Iran may Reconsider N. Stance if Gets Guarantees

A04090039.jpgTEHRAN (FNA)- Iran would consider stopping uranium enrichment if it gets cast-iron guarantees of regular international fuel supplies for its nuclear power plants, a senior Iranian official said on Thursday.

For that to happen, UN inspectors would have to verify Iran’s disputed nuclear program is wholly peaceful and a myriad of international sanctions against Tehran be lifted.

Iran’s envoy to the International Atomic Energy Agency Ali Asghar Soltanieh said the reason why Iran was enriching uranium was the lack of an legally binding international accord on security of fuel supply.

“We are going to continue as long as there is no legally binding internationally recognized instrument for assurance of supply,” Soltanieh told reporters after addressing a think-tank conference in Brussels.

Asked if with such a deal Iran would shelve enrichment, Soltanieh said Iran is forced to develop its own enrichment facilities to ensure security of supply for its power plants because it fears international suppliers would face pressure from the Untied States or others to cut deliveries.

“We have to have a contingency (safeguard) in case of interruption,” he said.

That might change if all 145 members of the UN’s atomic energy agency concluded a legally binding agreement to guarantee a constant supply of fuel, Soltanieh said.

“This is not an overnight situation that there is a paper today, and tomorrow then they say Iran will stop. No, it’s not possible. There is no way.”

He said that arrangement would be a first step but it would have to be implemented.

“This is a first step …, then the next step is to see it really implemented,” the envoy said.

If this were carried out, “then Iran would be able to reconsider the position that we have now. The situation would be different, we would have to see”, Soltanieh said.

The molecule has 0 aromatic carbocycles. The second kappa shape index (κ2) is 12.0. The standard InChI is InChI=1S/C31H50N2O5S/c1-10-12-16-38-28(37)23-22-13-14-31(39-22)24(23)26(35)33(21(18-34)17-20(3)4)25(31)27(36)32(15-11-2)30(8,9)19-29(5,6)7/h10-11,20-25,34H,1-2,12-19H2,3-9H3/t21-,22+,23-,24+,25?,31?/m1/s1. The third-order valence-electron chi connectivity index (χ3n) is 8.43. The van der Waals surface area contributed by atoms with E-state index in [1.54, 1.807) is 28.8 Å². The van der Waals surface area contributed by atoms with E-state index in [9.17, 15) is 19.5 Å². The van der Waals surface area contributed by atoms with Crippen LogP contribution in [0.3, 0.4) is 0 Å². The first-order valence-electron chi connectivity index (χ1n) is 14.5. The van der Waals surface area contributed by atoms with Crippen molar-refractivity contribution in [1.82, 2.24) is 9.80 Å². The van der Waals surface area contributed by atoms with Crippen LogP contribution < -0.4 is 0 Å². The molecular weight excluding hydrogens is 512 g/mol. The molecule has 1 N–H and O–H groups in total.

“Plus every country has to be cautious to have as a contingency plan a fuel reserve in case of interruption.”

He also said the West was trying to humiliate Iran by seeking to prevent it doing nuclear research and development. “When you use language of threat, it won’t work.”

The suggestion that an international supply agreement might end the nuclear stand off was welcomed by Hans Blix, the former head of the nuclear agency and chief UN weapons inspector in Iraq. He said it could be the basis for international negotiations.

“This is the direction in which one should look for the future,” Blix told the conference on Iran’s nuclear program organized by the European Policy Center.

Washington and its Western allies accuse Iran of trying to develop nuclear weapons under the cover of a civilian nuclear program, while they have never presented any corroborative document to substantiate their allegations. Iran denies the charges and insists that its nuclear program is for peaceful purposes only.

Tehran stresses that the country has always pursued a civilian path to provide power to the growing number of Iranian population, whose fossil fuel would eventually run dry.

Despite the rules enshrined in the Non-Proliferation Treaty (NPT) entitling every member state, including Iran, to the right of uranium enrichment, Tehran is now under three rounds of UN Security Council sanctions for turning down West’s illegitimate calls to give up its right of uranium enrichment.

Tehran has dismissed West’s demands as politically tainted and illogical, stressing that sanctions and pressures merely consolidate Iranians’ national resolve to continue the path.